BWW Dance Review: Ballet West Celebrates 50 Years
The second ballet is Petite Mort, which was staged by for Ballet West in 2011 by choreographer Jiri Kylian to Mozart's music. The lines of Petite Mort are much more modern than that of The Firebird. In the beginning, the men appear on stage wielding fencing swords and move slowly to the music, showing off their toned bodies (at one point, a audience member even whistled). The costumes of Petite Mort are nude and skin-tight, creating the illusion of nakedness on the stage, which allows the spectator to be more fully enveloped in the movements. Petite Mort is a good ballet for a person who is just learning to appreciate the beauty of ballet, as the movement is center stage and it shows the athletic abilities of ballet dancers.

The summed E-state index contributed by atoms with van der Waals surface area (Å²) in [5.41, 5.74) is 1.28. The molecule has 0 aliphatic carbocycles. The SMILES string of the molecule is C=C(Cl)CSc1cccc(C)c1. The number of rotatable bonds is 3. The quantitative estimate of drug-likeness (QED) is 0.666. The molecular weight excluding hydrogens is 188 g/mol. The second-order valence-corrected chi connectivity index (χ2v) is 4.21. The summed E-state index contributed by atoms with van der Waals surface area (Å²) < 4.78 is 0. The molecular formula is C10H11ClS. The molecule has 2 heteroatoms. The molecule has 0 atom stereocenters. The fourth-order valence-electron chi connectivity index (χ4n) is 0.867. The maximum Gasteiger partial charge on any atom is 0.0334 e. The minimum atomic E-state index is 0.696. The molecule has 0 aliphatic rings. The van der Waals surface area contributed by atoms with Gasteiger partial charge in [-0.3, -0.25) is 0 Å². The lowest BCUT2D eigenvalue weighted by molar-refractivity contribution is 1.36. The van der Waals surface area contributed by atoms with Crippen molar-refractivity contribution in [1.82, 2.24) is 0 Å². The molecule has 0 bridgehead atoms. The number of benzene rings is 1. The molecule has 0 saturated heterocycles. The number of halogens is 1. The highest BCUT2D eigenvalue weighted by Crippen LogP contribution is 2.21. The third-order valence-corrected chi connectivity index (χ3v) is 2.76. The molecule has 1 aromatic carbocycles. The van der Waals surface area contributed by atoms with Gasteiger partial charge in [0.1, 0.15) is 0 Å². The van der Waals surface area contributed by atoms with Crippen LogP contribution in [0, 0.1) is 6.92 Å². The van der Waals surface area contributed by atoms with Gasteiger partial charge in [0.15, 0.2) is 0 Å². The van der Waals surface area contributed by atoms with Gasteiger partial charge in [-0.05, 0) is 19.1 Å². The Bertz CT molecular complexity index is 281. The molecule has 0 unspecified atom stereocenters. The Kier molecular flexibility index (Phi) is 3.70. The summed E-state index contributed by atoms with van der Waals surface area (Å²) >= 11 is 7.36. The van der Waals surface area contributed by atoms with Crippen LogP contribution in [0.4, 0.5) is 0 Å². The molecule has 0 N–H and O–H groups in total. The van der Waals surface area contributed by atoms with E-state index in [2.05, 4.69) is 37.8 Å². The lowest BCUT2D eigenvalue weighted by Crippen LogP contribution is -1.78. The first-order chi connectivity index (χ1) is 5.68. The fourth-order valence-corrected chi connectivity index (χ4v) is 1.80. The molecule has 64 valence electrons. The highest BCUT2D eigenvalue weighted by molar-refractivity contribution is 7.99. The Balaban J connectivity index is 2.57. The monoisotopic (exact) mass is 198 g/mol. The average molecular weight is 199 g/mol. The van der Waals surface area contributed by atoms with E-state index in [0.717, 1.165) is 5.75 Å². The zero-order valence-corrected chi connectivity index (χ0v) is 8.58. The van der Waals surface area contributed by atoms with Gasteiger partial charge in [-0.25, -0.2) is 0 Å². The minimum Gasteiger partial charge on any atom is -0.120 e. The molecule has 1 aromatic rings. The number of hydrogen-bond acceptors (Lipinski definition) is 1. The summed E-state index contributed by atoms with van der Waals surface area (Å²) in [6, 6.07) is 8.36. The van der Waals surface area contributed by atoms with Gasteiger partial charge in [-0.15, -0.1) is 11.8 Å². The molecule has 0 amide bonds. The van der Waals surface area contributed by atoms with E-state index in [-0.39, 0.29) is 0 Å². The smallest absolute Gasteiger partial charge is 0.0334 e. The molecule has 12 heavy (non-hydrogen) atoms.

The final ballet of the evening was definitely the most light-hearted and fun. Who Cares? features music by George Gershwin and choreography by George Balanchine. Most of Gershwin's classic songs are included and the choreography is so much fun; it's hard to not sing along. The dancers were all clearly enjoying themselves, even though the choreography was extremely difficult, with lots of lifts, turns and pas de deux work.
Ballet West has chosen three very excellent works to open its 50th season. There's the classical ballet of The Firebird, a more modern Petite Mort, and fun and flirty Who Cares? A good example of Ballet 101 and how ballet can be more than just the old classicals; it can be a lot of fun too.